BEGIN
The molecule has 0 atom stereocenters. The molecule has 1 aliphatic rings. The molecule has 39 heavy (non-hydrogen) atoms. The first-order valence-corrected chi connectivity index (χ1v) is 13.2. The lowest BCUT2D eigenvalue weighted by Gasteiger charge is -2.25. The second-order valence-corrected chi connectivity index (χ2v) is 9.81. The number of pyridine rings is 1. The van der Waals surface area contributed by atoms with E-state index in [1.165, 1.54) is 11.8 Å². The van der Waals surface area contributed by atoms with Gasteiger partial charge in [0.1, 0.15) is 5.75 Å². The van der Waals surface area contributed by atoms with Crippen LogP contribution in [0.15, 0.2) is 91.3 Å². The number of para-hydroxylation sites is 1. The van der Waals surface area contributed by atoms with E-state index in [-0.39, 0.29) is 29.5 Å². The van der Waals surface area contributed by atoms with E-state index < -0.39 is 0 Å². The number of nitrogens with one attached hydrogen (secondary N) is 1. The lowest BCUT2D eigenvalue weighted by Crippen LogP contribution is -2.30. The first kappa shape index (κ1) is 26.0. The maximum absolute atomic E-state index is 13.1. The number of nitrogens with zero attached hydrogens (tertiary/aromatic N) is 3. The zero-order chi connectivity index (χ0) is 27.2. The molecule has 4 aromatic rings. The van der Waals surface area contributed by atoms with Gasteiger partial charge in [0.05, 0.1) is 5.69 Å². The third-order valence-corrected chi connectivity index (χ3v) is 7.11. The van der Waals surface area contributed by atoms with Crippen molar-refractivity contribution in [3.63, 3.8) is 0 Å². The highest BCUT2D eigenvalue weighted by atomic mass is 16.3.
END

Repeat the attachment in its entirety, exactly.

The molecule has 0 atom stereocenters. The molecule has 1 aliphatic rings. The molecule has 39 heavy (non-hydrogen) atoms. The first-order valence-corrected chi connectivity index (χ1v) is 13.2. The lowest BCUT2D eigenvalue weighted by Gasteiger charge is -2.25. The second-order valence-corrected chi connectivity index (χ2v) is 9.81. The number of pyridine rings is 1. The van der Waals surface area contributed by atoms with E-state index in [1.165, 1.54) is 11.8 Å². The van der Waals surface area contributed by atoms with Gasteiger partial charge in [0.1, 0.15) is 5.75 Å². The van der Waals surface area contributed by atoms with Crippen LogP contribution in [0.15, 0.2) is 91.3 Å². The number of para-hydroxylation sites is 1. The van der Waals surface area contributed by atoms with E-state index in [-0.39, 0.29) is 29.5 Å². The van der Waals surface area contributed by atoms with E-state index < -0.39 is 0 Å². The number of nitrogens with one attached hydrogen (secondary N) is 1. The lowest BCUT2D eigenvalue weighted by Crippen LogP contribution is -2.30. The first kappa shape index (κ1) is 26.0. The maximum absolute atomic E-state index is 13.1. The number of nitrogens with zero attached hydrogens (tertiary/aromatic N) is 3. The zero-order chi connectivity index (χ0) is 27.2. The molecule has 4 aromatic rings. The van der Waals surface area contributed by atoms with Gasteiger partial charge in [0.05, 0.1) is 5.69 Å². The third-order valence-corrected chi connectivity index (χ3v) is 7.11. The van der Waals surface area contributed by atoms with Crippen molar-refractivity contribution in [3.63, 3.8) is 0 Å². The highest BCUT2D eigenvalue weighted by atomic mass is 16.3.